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Should The U.S. Lift Its Embargo on Cuba?

President-elect Obama has said he will consider relaxing the embargo, which has been in place since 1962

From the business community's perspective, U.S. policy toward Cuba is an anachronism. The nearly half-century-old embargo was intended to pressure Fidel Castro to democratize. Instead, it's made a martyr out of a tyrant and has helped prop up his regime.

Fortunately, President-elect Barack Obama supports suspending restrictions on family visits and humanitarian care packages from Cuban-Americans. While these are excellent first steps, the new administration should also commit to a more comprehensive examination of American policy, which could have the power to transform Cuban society.

Our first steps toward getting Cuba right should emphasize humanitarian values. The U.S. should immediately loosen restrictions on money sent by Cuban-Americans to their families in Cuba. These restrictions are self-defeating and provide the Cuban dictatorship with a scapegoat during these tough times.

Because hunger should never be a tool of U.S. policy, another good place to start is with sales of basic foodstuffs. In 2000, Congress approved a law that permits U.S. exports of food and medicine to the island, though the law does not allow U.S. banks to finance such sales. Allowing private financing would eliminate some of the red tape that limits these sales.

Commerce has the power to transform societies, which is why the best path forward would be to lift the embargo completely. But business executives understand that real change is often incremental. Why not begin with these straightforward measures? The journey of a thousand miles begins with a single step.

Thomas J. Donohue
President, U.S. Chamber of Commerce

When I arrived in the United States as a child in 1959, I could not understand why another human being could not drink from the same water fountain as I did, simply because of the color of his skin.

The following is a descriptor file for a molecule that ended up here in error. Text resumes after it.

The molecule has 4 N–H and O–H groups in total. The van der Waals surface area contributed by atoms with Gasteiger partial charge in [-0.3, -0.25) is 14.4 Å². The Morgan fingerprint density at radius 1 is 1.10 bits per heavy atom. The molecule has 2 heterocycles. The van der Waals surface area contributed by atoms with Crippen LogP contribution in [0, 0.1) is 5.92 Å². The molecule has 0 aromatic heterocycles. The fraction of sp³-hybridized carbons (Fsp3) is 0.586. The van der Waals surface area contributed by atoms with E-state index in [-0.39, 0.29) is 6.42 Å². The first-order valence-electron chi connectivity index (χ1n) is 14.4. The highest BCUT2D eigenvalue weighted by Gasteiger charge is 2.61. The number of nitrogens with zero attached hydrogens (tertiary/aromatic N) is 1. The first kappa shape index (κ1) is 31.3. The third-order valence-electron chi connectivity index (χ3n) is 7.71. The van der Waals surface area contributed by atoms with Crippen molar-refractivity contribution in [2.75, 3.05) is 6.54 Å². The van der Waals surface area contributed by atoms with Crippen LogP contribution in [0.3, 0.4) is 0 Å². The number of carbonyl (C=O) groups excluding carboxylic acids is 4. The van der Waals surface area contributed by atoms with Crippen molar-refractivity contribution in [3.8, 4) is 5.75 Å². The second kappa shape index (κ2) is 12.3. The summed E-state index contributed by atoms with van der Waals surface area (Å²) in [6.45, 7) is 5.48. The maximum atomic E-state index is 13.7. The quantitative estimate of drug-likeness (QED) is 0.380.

But America taught me a great lesson. Pressure, boycotts, civil disobedience, and a magnificent struggle for civil rights brought change and put an end to segregation and Jim Crow laws. Years later, sanctions helped put an end to apartheid in South Africa.

It should not be any different with Cuba. That is why the embargo must not be lifted until certain requirements are met: respect for human rights, the release of all political prisoners, and free and democratic elections.

After almost 50 years of ruling Cuba with absolute power, an ailing Fidel Castro transferred power to his brother Raúl two years ago. But Cubans remain third-class citizens in their own country: They have extremely limited access to the Internet, for example, and cannot even stay in hotels, which are reserved for foreigners.

In 2003, 75 men and women seeking peaceful and democratic change were arrested. Sentences ranged from 15 to 28 years. Their crimes? Being writers and human-rights activists, and having the courage to express their opinions and to oppose the Cuban regime's censorship by creating independent libraries. Along with hundreds of other political prisoners, 59 of them remain in prison, some without access to medical assistance.

The United States cannot reward this kind of behavior by lifting the embargo. It's the Cuban regime that must change, not U.S. policy.

Ninoska Perez Castellon
Cuban Liberty Council